- Increase the percentage of boys in key stage 2 achieving age related expectation in mathematics.
- To train staff on how to respond to an incident relating to Prevent.
- Narrow the gap in attainment between disadvantaged and non-disadvantaged pupils.
The same objectives are below however this time they have been modified to make them “specific and measurable”
- By the end of the school year 2018/19, the percentage of boys in key stage 2 achieving age related expectation in mathematics will increase from 70% to 75% and to 80% by the end of the year 2019/20.
- By July 2019 95% of staff will feel confident in responding effectively to an incident relating to Prevent as shown by the end of year staff survey.
- The attainment between disadvantaged pupils and non will improve year on year to meet a target of 80% by the end of 2020/21.
What should you evidence?
To evidence the three General Duty areas detailed above, you could publish and/or reference a range of information ranging from other policies (eg bullying, exclusions etc) to performance information on the achievement and attainment levels of pupils.
In fulfilling the legal obligations cited above, you should be guided by nine principles:
- All learners are of equal value
- Recognise and respect difference
- Foster positive attitudes and relationships and a shared sense of cohesion and belonging
- Observe good equalities practice in staff recruitment, retention and development
- Aim to reduce and remove inequalities and barriers that already exist
- Consult and involve widely
- Society as a whole should benefit
- Base our practices on sound evidence
- Measurable objectives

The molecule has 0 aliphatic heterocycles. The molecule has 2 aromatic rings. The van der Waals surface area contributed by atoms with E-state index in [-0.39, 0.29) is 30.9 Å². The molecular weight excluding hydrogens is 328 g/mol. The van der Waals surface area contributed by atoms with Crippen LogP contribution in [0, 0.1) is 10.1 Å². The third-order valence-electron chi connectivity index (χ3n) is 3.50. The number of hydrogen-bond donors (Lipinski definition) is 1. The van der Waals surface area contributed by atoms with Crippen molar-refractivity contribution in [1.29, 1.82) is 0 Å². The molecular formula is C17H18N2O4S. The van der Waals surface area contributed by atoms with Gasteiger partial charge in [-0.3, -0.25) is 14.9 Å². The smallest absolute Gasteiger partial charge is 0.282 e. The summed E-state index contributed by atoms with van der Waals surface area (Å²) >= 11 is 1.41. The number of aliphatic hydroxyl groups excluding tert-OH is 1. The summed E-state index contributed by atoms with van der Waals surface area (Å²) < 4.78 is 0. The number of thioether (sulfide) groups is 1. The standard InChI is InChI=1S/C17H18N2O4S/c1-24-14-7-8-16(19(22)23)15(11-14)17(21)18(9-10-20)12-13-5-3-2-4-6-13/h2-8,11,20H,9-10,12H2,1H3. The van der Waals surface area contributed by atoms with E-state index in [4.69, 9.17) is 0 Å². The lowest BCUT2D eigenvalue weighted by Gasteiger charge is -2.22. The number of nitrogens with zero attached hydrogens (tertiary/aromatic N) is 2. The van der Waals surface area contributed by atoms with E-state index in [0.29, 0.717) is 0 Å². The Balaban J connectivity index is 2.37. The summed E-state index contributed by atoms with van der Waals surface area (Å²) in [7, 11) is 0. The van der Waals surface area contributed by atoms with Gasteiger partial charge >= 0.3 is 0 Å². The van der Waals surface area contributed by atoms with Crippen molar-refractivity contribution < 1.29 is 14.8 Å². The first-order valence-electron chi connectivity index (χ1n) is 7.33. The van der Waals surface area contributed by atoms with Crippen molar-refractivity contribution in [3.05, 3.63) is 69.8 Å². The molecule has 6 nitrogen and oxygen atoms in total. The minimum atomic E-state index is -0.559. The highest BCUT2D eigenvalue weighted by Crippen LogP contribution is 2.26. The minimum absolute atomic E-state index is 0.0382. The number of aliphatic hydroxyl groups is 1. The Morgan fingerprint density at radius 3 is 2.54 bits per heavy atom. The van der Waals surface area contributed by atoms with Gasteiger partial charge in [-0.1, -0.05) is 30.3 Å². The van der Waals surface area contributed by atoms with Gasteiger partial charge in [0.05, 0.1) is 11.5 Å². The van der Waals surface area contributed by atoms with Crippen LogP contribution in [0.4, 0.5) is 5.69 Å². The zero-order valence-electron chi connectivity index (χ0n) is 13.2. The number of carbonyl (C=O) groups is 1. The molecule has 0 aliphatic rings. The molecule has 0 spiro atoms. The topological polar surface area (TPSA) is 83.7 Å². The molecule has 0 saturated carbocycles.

You should structure part of your policy statement around these principles and outline how they would be evidence in your school. Ordinarily it is not advisable to take a text dump of the legislation and place it in a policy document. So put it in the context of your school.
DfE advice for school leaders and governing bodies states that a school “should set as many objectives as it believes are appropriate to its size and circumstances; the objectives should fit the school’s needs and be achievable”.
It is up to you as a school to decide on the format you will adopt for publishing equality information and objectives. So then for most schools, setting up an equalities page on your website will be the best approach.
It would be useful to publish information on the following alongside each objective and how it relates to your school context:
- Why you have choses specific objectives, including any relevant consultation and engagement.
- A short description of what is going to be done to achieve each objective.
It’s time to review your equality objectives information on your school website. Use our School Website Requirements Guide to help you with this. It might be worthwhile to check any policy documents relating to the equality objectives.
Also you can download a checklist here that we've created for you to use as a starting point to check the status of the equality at your school.